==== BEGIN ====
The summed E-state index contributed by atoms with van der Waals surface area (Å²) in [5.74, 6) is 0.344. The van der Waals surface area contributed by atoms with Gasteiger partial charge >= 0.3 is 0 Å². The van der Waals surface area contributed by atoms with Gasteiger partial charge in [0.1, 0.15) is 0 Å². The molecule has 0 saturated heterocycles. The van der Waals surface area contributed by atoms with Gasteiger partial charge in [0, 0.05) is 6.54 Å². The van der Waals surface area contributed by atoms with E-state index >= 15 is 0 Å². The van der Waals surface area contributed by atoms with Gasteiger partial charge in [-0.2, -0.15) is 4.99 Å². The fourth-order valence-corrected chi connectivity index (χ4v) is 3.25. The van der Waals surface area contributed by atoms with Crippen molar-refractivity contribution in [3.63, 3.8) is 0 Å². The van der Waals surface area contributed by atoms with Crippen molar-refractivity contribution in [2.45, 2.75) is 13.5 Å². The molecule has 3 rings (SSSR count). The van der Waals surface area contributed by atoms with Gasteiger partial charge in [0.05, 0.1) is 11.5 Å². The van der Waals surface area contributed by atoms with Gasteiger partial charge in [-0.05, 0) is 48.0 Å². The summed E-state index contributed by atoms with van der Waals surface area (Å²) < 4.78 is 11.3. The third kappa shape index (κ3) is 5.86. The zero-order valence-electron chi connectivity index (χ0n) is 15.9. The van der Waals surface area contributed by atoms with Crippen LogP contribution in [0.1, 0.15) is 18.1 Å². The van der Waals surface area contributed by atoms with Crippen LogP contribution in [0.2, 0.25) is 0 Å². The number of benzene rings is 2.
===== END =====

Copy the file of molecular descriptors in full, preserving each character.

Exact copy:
The summed E-state index contributed by atoms with van der Waals surface area (Å²) in [5.74, 6) is 0.344. The van der Waals surface area contributed by atoms with Gasteiger partial charge >= 0.3 is 0 Å². The van der Waals surface area contributed by atoms with Gasteiger partial charge in [0.1, 0.15) is 0 Å². The molecule has 0 saturated heterocycles. The van der Waals surface area contributed by atoms with Gasteiger partial charge in [0, 0.05) is 6.54 Å². The van der Waals surface area contributed by atoms with E-state index >= 15 is 0 Å². The van der Waals surface area contributed by atoms with Gasteiger partial charge in [-0.2, -0.15) is 4.99 Å². The fourth-order valence-corrected chi connectivity index (χ4v) is 3.25. The van der Waals surface area contributed by atoms with Crippen molar-refractivity contribution in [3.63, 3.8) is 0 Å². The van der Waals surface area contributed by atoms with Crippen molar-refractivity contribution in [2.45, 2.75) is 13.5 Å². The molecule has 3 rings (SSSR count). The van der Waals surface area contributed by atoms with Gasteiger partial charge in [0.05, 0.1) is 11.5 Å². The van der Waals surface area contributed by atoms with Gasteiger partial charge in [-0.05, 0) is 48.0 Å². The summed E-state index contributed by atoms with van der Waals surface area (Å²) < 4.78 is 11.3. The third kappa shape index (κ3) is 5.86. The zero-order valence-electron chi connectivity index (χ0n) is 15.9. The van der Waals surface area contributed by atoms with Crippen LogP contribution in [0.1, 0.15) is 18.1 Å². The van der Waals surface area contributed by atoms with Crippen LogP contribution in [0.2, 0.25) is 0 Å². The number of benzene rings is 2.